Too bad I won’t be able to play Land’s End

22 Sep 2015 | Author: | No comments yet »

‘Monument Valley’ creators to take on virtual reality in October.

The creators of the beautiful, haunting mobile puzzle game Monument Valley want to take players on another scenic trip — this time entirely in virtual reality. While little is known about the premise, Land’s End seems to take inspiration from Monument Valley, and be centered around the idea of exploration and puzzle-solving.

Land’s End will combine the interactive storytelling ustwo is known for with what the developer claims will be “an incredible virtual reality experience that you can take anywhere”. The team started out simply by sticking a VR camera into Monument Valley, thinking that just looking around that world might make for a compelling experience. But they soon learned that VR is a very different medium. “We quickly realized that there was this whole new language to be developed,” says lead designer Ken Wong. For instance, the impossible architecture of Monument Valley didn’t make sense in a 3D VR world, where players could control what they were looking at, ruining the illusion.

The comparatively low cost of getting into Gear VR also appealed to ustwo, allowing the team to create something that’s both attainable – desktop VR remains a potentially steep investment, with no firm prices or hardware specs available for major players in the field. Once you’ve locked on, you’re transported there at a comfortable speed — a compromise that lets a VR experience like Land’s End work without a controller. “When we first got our hands on a Gear VR kit, we spent two to three months trying to find a way for people to move around this world without feeling sick,” said Peter Pashley, technical director of Ustwo Games. “We wanted an experience where we could explore the landscapes comfortably, where people feel like they were making choices and moving at their own free will, while not be too hard to control and not too on rails.” Through the game’s five levels, there will also be some puzzles to solve, though gratification seems to be more important to the user experience than truly stumping those playing. It’s still very early days for virtual reality gaming; so early, in fact, that developers haven’t yet come to terms on a unified control mechanism. Wong describes it as “like a hike, where someone has gone ahead and plotted the best trail throughout this landscape.” The islands are deserted, surrounded by gently crashing waves, with strange architecture dotting the landscape. They want to enjoy the sights and get through it and see this wonderful world,” Wong said. “Making good puzzles has a lot do with intuition, where people are using pattern recognition.

You can explore at your own pace, and, as in Monument Valley, there are moments of wonder, like when you slowly drift across the sea between two islands, floating quietly among the birds. People see things that are out of alignment, they’ll want to align them.” The team spent about a year working on the game and experimenting with virtual reality in leading up to Land’s End, which was first demoed last September at the Oculus VR developer conference. It feels like Monument Valley, but the process of designing it was very different. “It’s the difference between painting and sculpture,” says Pashley.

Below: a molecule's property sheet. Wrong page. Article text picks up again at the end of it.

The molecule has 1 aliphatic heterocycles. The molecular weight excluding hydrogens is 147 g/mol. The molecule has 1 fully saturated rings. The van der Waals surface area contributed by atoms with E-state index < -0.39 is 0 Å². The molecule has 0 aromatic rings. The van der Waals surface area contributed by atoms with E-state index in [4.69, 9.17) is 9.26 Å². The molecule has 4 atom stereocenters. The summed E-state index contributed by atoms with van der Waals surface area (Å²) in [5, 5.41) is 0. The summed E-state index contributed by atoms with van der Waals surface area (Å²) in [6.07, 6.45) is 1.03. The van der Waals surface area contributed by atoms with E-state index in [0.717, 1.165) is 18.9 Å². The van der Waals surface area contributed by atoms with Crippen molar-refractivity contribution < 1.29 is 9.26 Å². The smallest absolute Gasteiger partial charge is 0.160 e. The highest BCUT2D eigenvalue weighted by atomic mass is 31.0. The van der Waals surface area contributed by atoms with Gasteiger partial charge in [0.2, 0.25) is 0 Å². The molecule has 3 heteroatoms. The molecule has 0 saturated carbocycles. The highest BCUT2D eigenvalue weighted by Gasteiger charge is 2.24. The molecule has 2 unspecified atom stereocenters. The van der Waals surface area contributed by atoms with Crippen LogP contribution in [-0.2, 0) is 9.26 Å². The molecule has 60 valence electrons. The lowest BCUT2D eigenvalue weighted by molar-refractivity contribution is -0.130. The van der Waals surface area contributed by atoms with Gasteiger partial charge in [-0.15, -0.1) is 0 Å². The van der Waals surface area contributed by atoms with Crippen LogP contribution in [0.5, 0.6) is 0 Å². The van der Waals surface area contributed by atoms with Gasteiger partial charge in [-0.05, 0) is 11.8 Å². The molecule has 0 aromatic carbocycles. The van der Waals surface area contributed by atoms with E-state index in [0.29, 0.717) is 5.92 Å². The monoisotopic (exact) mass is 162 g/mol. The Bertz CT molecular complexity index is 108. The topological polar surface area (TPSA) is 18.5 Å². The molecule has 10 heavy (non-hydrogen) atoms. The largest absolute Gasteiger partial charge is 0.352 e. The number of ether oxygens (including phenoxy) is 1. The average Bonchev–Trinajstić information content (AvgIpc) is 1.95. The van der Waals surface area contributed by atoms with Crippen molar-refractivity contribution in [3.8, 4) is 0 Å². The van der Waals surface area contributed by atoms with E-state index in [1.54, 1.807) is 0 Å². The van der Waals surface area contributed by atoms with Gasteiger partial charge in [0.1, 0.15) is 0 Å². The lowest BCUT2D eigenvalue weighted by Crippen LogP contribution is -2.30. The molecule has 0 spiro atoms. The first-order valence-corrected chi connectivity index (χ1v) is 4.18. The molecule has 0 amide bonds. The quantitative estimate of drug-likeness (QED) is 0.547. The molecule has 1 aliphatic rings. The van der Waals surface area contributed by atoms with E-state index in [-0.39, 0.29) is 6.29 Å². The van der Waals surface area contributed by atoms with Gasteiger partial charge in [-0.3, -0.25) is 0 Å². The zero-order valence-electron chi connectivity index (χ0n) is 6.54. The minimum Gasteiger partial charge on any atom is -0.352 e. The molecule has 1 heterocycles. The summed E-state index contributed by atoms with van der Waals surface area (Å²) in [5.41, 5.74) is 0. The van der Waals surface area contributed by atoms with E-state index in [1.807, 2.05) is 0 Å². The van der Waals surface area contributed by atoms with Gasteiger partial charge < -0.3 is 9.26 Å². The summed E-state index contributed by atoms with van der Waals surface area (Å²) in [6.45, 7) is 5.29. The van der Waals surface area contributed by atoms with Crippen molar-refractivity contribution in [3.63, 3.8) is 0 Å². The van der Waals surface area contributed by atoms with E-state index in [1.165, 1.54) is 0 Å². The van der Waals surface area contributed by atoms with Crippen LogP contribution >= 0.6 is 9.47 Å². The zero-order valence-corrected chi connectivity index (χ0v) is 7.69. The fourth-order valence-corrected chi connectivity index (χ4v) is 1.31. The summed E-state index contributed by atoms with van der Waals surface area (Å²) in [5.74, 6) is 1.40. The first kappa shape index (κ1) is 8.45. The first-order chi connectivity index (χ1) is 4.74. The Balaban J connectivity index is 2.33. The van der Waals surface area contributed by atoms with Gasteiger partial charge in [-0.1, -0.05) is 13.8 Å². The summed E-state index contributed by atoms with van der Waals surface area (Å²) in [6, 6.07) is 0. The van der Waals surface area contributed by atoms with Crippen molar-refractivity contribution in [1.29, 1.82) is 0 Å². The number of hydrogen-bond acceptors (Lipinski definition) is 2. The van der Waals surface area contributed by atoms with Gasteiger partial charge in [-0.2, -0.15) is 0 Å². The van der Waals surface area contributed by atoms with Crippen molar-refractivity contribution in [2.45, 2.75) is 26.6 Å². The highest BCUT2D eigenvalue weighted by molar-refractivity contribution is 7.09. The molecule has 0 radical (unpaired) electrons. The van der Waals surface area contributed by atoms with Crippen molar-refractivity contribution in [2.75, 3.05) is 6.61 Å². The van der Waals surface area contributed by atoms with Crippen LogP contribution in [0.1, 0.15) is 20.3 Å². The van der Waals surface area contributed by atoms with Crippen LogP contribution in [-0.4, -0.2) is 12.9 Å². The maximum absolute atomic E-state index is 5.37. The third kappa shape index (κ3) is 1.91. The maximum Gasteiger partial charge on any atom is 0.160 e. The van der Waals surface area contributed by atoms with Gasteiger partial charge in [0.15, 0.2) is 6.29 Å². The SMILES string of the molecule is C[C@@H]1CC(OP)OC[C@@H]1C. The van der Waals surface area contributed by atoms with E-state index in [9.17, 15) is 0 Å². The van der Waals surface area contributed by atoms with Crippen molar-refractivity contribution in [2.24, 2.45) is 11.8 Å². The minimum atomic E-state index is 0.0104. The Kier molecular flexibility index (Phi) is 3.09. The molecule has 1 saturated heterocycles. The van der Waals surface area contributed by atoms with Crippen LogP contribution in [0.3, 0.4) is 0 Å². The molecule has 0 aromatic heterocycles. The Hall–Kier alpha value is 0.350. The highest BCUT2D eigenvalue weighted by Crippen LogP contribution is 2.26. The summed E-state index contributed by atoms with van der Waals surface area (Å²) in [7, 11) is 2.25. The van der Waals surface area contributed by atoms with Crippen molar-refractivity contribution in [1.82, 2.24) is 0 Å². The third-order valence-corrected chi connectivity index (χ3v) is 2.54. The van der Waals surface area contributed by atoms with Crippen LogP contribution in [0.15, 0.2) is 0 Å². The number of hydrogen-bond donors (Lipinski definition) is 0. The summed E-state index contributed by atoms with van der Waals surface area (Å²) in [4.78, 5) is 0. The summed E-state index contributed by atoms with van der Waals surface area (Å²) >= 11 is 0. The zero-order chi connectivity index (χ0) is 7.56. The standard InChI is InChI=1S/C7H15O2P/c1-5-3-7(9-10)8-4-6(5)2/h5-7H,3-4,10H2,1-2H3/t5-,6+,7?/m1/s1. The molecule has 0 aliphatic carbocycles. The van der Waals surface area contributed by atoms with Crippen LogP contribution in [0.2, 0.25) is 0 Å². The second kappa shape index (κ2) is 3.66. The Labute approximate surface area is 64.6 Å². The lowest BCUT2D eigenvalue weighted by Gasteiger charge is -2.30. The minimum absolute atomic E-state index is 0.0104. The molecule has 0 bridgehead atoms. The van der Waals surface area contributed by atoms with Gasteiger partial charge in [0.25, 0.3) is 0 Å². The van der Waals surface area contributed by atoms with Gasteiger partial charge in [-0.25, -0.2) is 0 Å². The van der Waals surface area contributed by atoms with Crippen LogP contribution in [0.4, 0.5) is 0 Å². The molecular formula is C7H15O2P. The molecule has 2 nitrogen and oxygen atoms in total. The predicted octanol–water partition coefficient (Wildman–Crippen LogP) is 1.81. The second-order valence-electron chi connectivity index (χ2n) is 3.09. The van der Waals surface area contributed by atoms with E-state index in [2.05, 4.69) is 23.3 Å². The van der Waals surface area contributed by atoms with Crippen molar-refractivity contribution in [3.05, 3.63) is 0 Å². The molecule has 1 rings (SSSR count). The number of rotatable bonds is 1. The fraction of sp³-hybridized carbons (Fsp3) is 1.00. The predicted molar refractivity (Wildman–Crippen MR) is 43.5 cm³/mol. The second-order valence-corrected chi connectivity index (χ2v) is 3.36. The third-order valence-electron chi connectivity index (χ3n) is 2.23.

Called Land’s End, the game challenges you to awake an ancient civilization, while keeping a bit of the same aesthetic that makes Monument Valley so intriguing. “We all have really unique brains, and the way our brains process VR is different for everybody”. Ustwo’s Ken Wong, Peter Pashley and Dan Gray spent more than a year developing the game, with many stops and starts and do-overs along the way. “It took a long long time to reinvent all these fundamental things about how you move around a world and how you interact,” says Wong. Things like navigation took some toying with. “We spent a lot of time trying to figure out the best way to let people move around these worlds in a way that felt kind of almost subconscious,” says Pashley.

You make your way through the levels by glancing at “lookpoints,” shimmering spheres of light that burst open and propel you forward when you look at them. Another interesting observation: “Humans don’t tend to tilt their heads back very often, especially us city dwellers,” Pashley says. “If you ask users to do that, it’s like putting them through an exercise routine.” To avoid this, players rarely need to focus their gaze on anything above eye-level.

I’ve only played through the first two chapters of Land’s End, but it feels very different from not only most current VR experiences, but most games in general. The complexity slowly ramps up in the early stages, with later puzzles having you connect beams of light while moving blocks around, and I’m excited to see where things go from there. With platforms like the Oculus Rift and PlayStation VR (formerly Project Morpheus) yet to make their commercial debut, we still haven’t seen the defining VR experience that will sell non-enthusiasts on the technology. You must unlock these puzzles to proceed through the game, but central to the experience—right down to the interface through which you play—is the act of simply looking around. Wong explains that it’s this dissonance between familiarity and bewilderment that makes virtual reality so compelling. “It’s not like you’re going to Italy or Iceland,” he says of the game’s landscapes. “But they’re reminiscent of real world places.

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